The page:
Three other films deserve mention in the sea disaster category. The best of them is "The Poseidon Adventure" (Twentieth-Century-Fox 1972) with Gene Hackman, Ernest Borgnine, Shelley Winters and Red Buttons struggling to survive in a capsized liner. Based on a Paul Gallico novel, the story is good and the effects are superior.

"Reap the Wild Wind" (Paramount 1942). Cecil B. DeMille's epic about the 19th century salvage gangs of Key West won a special effects Oscar. Ray Milland and John Wayne vie for Paulette Goddard while Raymond Massey is the villain. Watch for the giant octopus!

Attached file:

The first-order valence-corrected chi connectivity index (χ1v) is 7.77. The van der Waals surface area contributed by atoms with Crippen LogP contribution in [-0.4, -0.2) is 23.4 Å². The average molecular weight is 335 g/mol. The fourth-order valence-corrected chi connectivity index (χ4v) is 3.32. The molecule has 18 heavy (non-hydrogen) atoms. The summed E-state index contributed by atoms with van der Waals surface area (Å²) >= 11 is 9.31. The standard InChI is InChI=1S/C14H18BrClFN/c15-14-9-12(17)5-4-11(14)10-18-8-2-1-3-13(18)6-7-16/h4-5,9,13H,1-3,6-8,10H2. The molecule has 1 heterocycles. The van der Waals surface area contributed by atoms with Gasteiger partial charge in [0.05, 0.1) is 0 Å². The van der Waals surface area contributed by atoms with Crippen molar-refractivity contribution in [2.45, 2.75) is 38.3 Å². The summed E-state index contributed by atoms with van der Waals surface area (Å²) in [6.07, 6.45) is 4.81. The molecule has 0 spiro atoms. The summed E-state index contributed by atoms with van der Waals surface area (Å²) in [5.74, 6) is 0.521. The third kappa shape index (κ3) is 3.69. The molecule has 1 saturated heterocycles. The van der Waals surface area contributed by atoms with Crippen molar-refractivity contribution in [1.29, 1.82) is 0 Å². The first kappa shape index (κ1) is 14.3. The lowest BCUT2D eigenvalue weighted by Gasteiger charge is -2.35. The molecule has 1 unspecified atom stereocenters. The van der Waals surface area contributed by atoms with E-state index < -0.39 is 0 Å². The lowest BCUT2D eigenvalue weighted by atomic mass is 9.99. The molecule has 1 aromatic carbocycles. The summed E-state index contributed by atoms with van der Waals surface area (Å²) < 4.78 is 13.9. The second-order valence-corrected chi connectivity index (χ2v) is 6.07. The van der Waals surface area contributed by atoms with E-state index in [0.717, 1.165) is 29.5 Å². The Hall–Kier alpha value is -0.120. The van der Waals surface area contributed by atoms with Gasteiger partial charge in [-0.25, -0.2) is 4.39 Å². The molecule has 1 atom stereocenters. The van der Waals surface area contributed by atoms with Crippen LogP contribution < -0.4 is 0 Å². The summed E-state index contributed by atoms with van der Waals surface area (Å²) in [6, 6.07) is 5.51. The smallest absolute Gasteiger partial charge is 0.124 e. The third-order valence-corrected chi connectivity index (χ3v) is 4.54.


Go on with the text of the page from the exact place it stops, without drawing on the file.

"The Last Voyage" (1960) is noteworthy because producer-director Andrew L. Stone bought a real passenger liner to shoot aboard and then slowly sank it under the film's stars Robert Stack, Dorothy Malone and George Sanders. Afterward, he sold the wreck for scrap! The special effects are generally good, done as they are on a real luxury liner. The popularity of all these films is proved by the fact that all but the "Kraft Theater" version are available on DVD and video tape. They also play fairly regularly on cable. Break out the popcorn and rootbeer, mate!